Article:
In a recent study published in the International Breastfeeding Journal, researchers assessed the association between maternal diet and the oxidant-antioxidant status in breast milk.
The composition of human milk varies with time within a lactating mother and between breastfeeding mothers based on multiple factors such as the mothers’ health status, dietary patterns, and nutrition. Adequate nutrition during pregnancy and lactation is essential to improve maternal and infant health and can improve the oxidant-antioxidant status of breast milk.
About the study
In the present survey-based cross-sectional study, researchers evaluated the impact of improved maternal nutrition on the antioxidant-proxidant balance of human milk.
Lactating mothers (n=350) aged between 20 years and 35 years with infants aged between one month and six months were recruited between January and February 2021 from four healthcare centers situated in Iran, Birjand, proscar kaufen deutschland and southern parts of Khorasan. Mothers with acute or chronic health disorders were excluded from the analysis.
Breast milk samples were obtained between 7:00 am and 10:00 am. The maternal dietary patterns were assessed with the help of food frequency questionnaires that included 65 items. The antioxidant-proxidant status of breast milk was evaluated by 2, 2′-diphenyl-1-picrylhydrazyl (DPPH), ferric reducing antioxidant power (FRAP), thiobarbituric acid reactive substances (TBARs), and Ellman assays.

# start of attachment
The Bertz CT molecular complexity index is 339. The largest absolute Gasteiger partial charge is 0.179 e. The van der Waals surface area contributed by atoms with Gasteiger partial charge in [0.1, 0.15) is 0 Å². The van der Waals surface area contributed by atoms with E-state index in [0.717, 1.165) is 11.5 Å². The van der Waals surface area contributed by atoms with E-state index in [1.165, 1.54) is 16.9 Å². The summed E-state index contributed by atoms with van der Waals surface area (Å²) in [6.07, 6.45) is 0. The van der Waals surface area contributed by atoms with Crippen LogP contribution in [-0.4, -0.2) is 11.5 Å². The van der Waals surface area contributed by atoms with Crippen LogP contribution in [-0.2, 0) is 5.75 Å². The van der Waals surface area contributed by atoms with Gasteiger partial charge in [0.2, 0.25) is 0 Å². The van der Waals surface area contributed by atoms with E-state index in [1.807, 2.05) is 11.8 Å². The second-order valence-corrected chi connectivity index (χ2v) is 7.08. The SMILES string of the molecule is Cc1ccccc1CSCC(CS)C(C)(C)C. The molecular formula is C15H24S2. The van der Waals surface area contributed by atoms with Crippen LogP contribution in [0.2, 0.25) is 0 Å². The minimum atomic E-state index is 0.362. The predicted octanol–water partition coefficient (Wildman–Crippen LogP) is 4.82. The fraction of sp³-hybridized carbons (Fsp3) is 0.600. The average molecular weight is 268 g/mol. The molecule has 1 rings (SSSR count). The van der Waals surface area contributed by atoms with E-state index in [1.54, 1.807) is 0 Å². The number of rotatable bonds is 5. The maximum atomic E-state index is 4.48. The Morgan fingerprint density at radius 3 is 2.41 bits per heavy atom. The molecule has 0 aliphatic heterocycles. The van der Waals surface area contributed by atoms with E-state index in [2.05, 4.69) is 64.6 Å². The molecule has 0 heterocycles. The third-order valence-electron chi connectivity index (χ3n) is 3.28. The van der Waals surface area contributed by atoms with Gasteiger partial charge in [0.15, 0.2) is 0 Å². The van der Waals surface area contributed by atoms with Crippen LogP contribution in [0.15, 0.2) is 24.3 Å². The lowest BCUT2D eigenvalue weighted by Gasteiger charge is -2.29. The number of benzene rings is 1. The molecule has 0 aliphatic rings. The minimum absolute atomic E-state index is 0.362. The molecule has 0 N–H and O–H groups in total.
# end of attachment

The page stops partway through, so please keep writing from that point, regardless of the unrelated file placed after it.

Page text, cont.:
In addition, the levels of triglycerides, total protein, and calcium were measured, and demographic, psychological, and anthropometric data were obtained from the participants The dietary pattern scores were used to categorize participants into T1, T2 and T3 tertiles that denoted low, moderate and high adherence to dietary patterns, respectively.
Multinomial and multivariate logistic regression modeling was used with data adjustments for maternal age, energy/caloric intake, body mass index (BMI), and sex of the infant, principal component analysis (PCA) was performed and the adjusted odds ratios (OR) were calculated.
Predominantly, two diet patterns were identified and categorized as healthy (n=181 mothers) or unhealthy (n=169) patterns. The healthy dietary pattern was characterized by higher consumption of whole grains, refined grains, legumes, non-green vegetables, eggs, and red meat. The unhealthy dietary pattern was characterized by higher consumption of carbonated beverages, honey, snacks, chicken, and seafood.
The mean age of lactating mothers was 30 years. The levels of thiol (81 μmol/L versus 74 μmol/L) and DPPH (347 μmol/L versus 321 μmol/L) were higher in the breast milk of T3 lactating mothers consuming healthy diets in comparison to T1 mothers consuming healthy diets. Thiol (74 μmol/L versus 79 μmol/L) and calcium (calcium 8.8 mg/dL versus 9.2 mg/dL) levels in breast milk were significantly lesser in T3 lactating mothers consuming unhealthy diets in comparison to T1 mothers consuming unhealthy diets.